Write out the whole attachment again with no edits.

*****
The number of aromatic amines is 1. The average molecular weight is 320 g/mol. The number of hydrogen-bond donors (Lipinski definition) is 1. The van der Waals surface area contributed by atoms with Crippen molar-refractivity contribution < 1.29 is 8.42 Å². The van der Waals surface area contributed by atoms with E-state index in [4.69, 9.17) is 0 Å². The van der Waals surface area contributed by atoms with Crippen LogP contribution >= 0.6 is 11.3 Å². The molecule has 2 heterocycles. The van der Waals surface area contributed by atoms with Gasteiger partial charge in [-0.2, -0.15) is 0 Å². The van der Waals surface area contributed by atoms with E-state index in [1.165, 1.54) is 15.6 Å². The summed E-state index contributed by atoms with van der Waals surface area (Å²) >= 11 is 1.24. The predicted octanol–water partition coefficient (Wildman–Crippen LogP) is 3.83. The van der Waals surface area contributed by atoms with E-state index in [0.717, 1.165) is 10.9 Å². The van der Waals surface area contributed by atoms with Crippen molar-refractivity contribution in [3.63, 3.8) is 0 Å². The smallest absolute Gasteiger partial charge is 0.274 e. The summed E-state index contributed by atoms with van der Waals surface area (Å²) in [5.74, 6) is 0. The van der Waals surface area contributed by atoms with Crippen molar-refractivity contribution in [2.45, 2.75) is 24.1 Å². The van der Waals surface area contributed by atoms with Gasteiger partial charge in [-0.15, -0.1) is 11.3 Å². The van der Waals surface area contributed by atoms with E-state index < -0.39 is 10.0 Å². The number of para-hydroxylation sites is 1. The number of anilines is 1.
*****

The number of aromatic amines is 1. The average molecular weight is 320 g/mol. The number of hydrogen-bond donors (Lipinski definition) is 1. The van der Waals surface area contributed by atoms with Crippen molar-refractivity contribution < 1.29 is 8.42 Å². The van der Waals surface area contributed by atoms with E-state index in [4.69, 9.17) is 0 Å². The van der Waals surface area contributed by atoms with Crippen LogP contribution >= 0.6 is 11.3 Å². The molecule has 2 heterocycles. The van der Waals surface area contributed by atoms with Gasteiger partial charge in [-0.2, -0.15) is 0 Å². The van der Waals surface area contributed by atoms with E-state index in [1.165, 1.54) is 15.6 Å². The summed E-state index contributed by atoms with van der Waals surface area (Å²) >= 11 is 1.24. The predicted octanol–water partition coefficient (Wildman–Crippen LogP) is 3.83. The van der Waals surface area contributed by atoms with E-state index in [0.717, 1.165) is 10.9 Å². The van der Waals surface area contributed by atoms with Crippen molar-refractivity contribution in [3.63, 3.8) is 0 Å². The smallest absolute Gasteiger partial charge is 0.274 e. The summed E-state index contributed by atoms with van der Waals surface area (Å²) in [5.74, 6) is 0. The van der Waals surface area contributed by atoms with Crippen molar-refractivity contribution in [2.45, 2.75) is 24.1 Å². The van der Waals surface area contributed by atoms with Gasteiger partial charge in [-0.15, -0.1) is 11.3 Å². The van der Waals surface area contributed by atoms with E-state index < -0.39 is 10.0 Å². The number of para-hydroxylation sites is 1. The number of anilines is 1.